Magazine article The Christian Century

Living Sustainably: What Intentional Communities Can Teach Us about Democracy, Simplicity, and Nonviolence

Magazine article The Christian Century

Living Sustainably: What Intentional Communities Can Teach Us about Democracy, Simplicity, and Nonviolence

Article excerpt

Living Sustainably: What Intentional Communities Can Teach Us about Democracy, Simplicity, and Nonviolence

By A. Whitney Sanford

University Press of Kentucky, 302 pp., $50.00

For nearly a decade, my family lived in a Mennonite intentional community on a 180-acre farm in the Midwest. We worked together with the members of our community, lived as close neighbors, shared meals twice a week, and worshiped together. Since we've moved away, I've missed the noises of the farm: pigs squealing, our children playing with neighbors in the shared backyard, and the determined whisper of a hoe hitting the soil. But most of all, I've missed the neighbors and friends who taught me about radically following Jesus. It was a transformative way of life that pushed us to rethink our consumption of the world's goods and helped us to learn to love others better.

A. Whitney Sanford's book came to my doorstep just as my husband and I were struggling over how to hold on to the values we'd learned in community. The book, which chronicles the 15 intentional communities Sanford visited over a four-year period, offers some suggestions--if not answers--about what many of us can learn from those who live in intentional communities.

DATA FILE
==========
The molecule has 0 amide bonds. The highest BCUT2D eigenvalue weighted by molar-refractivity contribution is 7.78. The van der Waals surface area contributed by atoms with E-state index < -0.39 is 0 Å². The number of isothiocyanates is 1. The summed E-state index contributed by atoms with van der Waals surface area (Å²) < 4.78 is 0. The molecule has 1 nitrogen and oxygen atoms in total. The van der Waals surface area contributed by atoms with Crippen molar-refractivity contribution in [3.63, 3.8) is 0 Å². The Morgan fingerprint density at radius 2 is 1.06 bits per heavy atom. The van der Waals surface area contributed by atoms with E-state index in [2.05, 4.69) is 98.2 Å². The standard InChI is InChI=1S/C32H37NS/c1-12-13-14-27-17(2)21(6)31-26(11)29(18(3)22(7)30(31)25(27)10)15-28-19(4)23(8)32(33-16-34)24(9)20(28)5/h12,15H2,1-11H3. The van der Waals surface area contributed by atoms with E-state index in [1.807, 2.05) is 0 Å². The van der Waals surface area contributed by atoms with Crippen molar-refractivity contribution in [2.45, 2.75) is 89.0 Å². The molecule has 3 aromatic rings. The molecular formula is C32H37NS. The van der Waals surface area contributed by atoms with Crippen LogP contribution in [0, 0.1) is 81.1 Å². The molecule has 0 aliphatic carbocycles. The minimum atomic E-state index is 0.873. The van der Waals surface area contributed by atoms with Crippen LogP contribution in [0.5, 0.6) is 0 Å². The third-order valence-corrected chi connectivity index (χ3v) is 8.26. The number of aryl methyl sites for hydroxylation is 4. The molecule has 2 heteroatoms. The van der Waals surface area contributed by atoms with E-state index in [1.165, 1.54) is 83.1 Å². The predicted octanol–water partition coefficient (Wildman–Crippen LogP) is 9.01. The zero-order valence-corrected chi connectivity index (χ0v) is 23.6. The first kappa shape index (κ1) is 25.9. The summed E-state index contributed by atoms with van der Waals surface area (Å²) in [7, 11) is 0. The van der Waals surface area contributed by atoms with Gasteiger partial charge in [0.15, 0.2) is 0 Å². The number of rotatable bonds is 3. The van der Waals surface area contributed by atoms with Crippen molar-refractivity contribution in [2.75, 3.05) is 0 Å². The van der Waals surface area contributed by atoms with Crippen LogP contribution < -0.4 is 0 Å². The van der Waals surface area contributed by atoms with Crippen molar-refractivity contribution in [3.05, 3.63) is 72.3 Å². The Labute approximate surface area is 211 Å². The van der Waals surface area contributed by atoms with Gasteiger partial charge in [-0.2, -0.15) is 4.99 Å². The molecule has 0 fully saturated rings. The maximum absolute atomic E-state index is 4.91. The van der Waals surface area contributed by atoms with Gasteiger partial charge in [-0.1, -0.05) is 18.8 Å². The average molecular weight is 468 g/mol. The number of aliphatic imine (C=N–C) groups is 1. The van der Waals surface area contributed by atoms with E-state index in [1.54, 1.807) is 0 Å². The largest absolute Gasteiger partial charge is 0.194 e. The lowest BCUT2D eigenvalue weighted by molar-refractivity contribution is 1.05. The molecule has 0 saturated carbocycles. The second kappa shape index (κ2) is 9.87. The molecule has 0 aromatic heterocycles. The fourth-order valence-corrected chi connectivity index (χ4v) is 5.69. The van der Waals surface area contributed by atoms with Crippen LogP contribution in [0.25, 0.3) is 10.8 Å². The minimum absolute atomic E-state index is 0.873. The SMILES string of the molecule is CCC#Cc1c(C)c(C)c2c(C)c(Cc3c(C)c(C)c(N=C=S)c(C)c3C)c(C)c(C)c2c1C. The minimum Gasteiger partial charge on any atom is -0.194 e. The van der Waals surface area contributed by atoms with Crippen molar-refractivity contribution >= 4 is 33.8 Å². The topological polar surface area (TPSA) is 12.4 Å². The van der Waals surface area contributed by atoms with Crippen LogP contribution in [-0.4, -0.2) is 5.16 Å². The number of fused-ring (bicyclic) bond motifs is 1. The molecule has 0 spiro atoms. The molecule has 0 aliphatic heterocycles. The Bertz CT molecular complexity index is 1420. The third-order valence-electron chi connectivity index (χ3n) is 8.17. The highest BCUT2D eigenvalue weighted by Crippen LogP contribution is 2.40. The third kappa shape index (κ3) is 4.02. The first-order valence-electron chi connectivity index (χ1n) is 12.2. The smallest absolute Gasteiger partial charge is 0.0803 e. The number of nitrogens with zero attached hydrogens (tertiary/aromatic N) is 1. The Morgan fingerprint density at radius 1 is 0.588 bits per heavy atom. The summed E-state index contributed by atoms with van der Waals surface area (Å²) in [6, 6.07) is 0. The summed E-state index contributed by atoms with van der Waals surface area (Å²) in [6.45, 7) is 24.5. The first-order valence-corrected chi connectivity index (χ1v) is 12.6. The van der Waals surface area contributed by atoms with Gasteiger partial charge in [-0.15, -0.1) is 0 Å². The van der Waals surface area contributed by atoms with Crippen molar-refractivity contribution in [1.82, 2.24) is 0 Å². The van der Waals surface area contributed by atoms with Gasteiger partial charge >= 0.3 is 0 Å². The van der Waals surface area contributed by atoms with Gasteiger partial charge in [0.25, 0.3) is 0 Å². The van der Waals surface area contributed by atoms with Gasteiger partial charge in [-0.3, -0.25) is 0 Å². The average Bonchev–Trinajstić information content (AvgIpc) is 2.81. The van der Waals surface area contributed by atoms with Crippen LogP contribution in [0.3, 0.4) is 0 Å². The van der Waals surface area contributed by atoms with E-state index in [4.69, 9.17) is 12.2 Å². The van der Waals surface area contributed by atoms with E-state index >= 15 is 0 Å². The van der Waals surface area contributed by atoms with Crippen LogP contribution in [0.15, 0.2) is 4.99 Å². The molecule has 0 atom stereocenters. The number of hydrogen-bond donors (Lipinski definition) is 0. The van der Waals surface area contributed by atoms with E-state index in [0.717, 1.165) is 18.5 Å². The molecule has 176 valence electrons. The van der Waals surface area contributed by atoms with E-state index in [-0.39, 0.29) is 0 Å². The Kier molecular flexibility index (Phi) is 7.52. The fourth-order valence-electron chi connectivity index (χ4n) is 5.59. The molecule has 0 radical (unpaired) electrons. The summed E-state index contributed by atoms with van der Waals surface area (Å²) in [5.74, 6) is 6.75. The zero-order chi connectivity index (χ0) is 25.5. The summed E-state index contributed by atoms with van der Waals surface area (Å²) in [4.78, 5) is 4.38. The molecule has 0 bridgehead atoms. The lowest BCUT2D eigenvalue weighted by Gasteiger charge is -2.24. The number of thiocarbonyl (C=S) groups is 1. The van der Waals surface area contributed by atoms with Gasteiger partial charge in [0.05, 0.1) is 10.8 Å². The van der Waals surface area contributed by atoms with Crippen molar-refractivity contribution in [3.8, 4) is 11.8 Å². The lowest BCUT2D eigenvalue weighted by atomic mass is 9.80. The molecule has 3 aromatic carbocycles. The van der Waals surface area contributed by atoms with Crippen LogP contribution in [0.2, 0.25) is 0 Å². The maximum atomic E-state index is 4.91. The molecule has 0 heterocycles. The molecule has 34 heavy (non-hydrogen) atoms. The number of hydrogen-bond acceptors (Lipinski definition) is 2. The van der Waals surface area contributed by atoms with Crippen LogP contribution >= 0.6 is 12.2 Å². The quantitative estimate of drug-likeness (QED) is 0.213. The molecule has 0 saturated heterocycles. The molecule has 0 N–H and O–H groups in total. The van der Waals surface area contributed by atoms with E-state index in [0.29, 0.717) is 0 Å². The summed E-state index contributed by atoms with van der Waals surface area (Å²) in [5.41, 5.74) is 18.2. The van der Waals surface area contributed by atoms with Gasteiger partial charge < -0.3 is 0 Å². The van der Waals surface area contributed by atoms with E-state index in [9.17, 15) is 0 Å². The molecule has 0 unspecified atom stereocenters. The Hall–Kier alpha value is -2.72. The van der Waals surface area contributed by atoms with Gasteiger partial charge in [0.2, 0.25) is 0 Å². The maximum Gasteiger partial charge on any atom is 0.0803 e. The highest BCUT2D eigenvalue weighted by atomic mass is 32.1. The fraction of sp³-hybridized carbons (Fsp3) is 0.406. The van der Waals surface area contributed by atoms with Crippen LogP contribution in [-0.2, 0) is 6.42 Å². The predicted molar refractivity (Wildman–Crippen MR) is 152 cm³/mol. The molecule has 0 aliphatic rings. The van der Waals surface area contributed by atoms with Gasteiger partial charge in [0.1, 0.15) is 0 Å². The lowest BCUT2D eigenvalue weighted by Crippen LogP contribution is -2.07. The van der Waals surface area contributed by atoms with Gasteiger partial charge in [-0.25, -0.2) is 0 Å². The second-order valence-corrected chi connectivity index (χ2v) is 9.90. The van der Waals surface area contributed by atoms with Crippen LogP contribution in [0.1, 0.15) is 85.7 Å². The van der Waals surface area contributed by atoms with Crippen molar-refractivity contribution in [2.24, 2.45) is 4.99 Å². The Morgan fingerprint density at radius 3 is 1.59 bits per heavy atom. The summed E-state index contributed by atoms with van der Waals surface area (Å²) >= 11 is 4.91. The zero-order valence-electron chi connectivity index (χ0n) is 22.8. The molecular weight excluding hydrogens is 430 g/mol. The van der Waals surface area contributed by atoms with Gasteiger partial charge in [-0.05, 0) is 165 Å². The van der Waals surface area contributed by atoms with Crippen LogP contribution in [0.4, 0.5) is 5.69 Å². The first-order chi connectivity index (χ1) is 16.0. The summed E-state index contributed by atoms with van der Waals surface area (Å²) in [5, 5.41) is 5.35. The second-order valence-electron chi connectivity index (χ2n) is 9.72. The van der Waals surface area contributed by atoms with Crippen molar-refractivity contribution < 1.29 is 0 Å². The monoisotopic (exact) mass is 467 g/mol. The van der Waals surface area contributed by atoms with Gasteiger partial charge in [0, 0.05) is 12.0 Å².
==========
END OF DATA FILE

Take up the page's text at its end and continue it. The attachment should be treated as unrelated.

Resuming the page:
Depending on how broadly intentional community is defined, there are hundreds (if not thousands) of them in the United States and across the world. Sanford defines the term as "residential communities with a shared vision, ... shared purpose, some kind of common living space, some shared resources, and critical mass."

To narrow the field for her study, Sanford evaluated communities through the lenses outlined in the book's subtitle: democracy, simplicity, and nonviolence. She sought out places that share values like consensus decision making, a striving toward simple and sustainable living, eating together, and practicing peace in everyday life. Sanford privileged communities that seek to live holistically in nonviolent ways, whether through food practices, clothing choices, or approaches to conflict resolution. These criteria brought Sanford to many different kinds of groups: from Catholic Worker houses based on the movement founded by Dorothy Day and Peter Maurin in the early 20th century to eco-villages, communes, and co-op housing developments.

Sanford's descriptions of her short time in each community remind me of my own idealistic notions of life in community in our early years. From the beginning, my family noticed some of the challenges that Sanford periodically points out--the "emotional burden" of repeatedly hashing out ideas, rules, and policies through consensus decision making; the difficulty of nurturing a vision across multiple generations of community life; and the "significant time cost" of trying to do everything sustain-ably. It's possible to overlook these difficulties in the effort to strive for a noble, beautiful, and worthwhile way of life.

The things that community members idealize are often the most difficult parts of life together, and community life can get very hard. A resident of the Los Angeles Eco-Village explains that in the earlier years of consensus decision making in that community, residents spent "seven or eight years of hell" because those who were untrained in that model were "controlling the community" by blocking decisions they didn't like. …

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